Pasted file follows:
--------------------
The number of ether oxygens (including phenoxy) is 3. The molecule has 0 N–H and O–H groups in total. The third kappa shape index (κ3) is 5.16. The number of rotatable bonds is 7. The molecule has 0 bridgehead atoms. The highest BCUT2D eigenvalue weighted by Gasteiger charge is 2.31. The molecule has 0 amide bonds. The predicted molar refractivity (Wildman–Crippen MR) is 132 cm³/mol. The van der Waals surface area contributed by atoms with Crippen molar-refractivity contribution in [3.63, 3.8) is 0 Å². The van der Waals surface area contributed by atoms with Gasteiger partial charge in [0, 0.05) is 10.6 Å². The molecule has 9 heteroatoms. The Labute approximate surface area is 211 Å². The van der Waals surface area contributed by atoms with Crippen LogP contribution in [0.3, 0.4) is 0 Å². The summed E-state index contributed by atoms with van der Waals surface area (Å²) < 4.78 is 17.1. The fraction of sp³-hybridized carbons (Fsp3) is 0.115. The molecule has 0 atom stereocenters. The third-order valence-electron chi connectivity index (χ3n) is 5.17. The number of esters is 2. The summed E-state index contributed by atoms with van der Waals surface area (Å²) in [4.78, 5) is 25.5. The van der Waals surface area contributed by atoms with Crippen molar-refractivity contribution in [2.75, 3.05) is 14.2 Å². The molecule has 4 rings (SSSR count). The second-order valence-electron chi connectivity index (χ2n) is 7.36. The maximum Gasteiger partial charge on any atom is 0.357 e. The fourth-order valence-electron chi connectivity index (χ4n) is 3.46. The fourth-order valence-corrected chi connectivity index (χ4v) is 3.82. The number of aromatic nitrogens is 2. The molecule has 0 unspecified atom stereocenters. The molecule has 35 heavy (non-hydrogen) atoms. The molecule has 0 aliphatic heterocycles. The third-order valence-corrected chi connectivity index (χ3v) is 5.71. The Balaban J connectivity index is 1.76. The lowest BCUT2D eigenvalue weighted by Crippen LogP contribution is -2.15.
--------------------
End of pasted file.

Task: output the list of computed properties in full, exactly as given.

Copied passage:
The number of ether oxygens (including phenoxy) is 3. The molecule has 0 N–H and O–H groups in total. The third kappa shape index (κ3) is 5.16. The number of rotatable bonds is 7. The molecule has 0 bridgehead atoms. The highest BCUT2D eigenvalue weighted by Gasteiger charge is 2.31. The molecule has 0 amide bonds. The predicted molar refractivity (Wildman–Crippen MR) is 132 cm³/mol. The van der Waals surface area contributed by atoms with Crippen molar-refractivity contribution in [3.63, 3.8) is 0 Å². The van der Waals surface area contributed by atoms with Gasteiger partial charge in [0, 0.05) is 10.6 Å². The molecule has 9 heteroatoms. The Labute approximate surface area is 211 Å². The van der Waals surface area contributed by atoms with Crippen LogP contribution in [0.3, 0.4) is 0 Å². The summed E-state index contributed by atoms with van der Waals surface area (Å²) < 4.78 is 17.1. The fraction of sp³-hybridized carbons (Fsp3) is 0.115. The molecule has 0 atom stereocenters. The third-order valence-electron chi connectivity index (χ3n) is 5.17. The number of esters is 2. The summed E-state index contributed by atoms with van der Waals surface area (Å²) in [4.78, 5) is 25.5. The van der Waals surface area contributed by atoms with Crippen molar-refractivity contribution in [2.75, 3.05) is 14.2 Å². The molecule has 4 rings (SSSR count). The second-order valence-electron chi connectivity index (χ2n) is 7.36. The maximum Gasteiger partial charge on any atom is 0.357 e. The fourth-order valence-electron chi connectivity index (χ4n) is 3.46. The fourth-order valence-corrected chi connectivity index (χ4v) is 3.82. The number of aromatic nitrogens is 2. The molecule has 0 unspecified atom stereocenters. The molecule has 35 heavy (non-hydrogen) atoms. The molecule has 0 aliphatic heterocycles. The third-order valence-corrected chi connectivity index (χ3v) is 5.71. The Balaban J connectivity index is 1.76. The lowest BCUT2D eigenvalue weighted by Crippen LogP contribution is -2.15.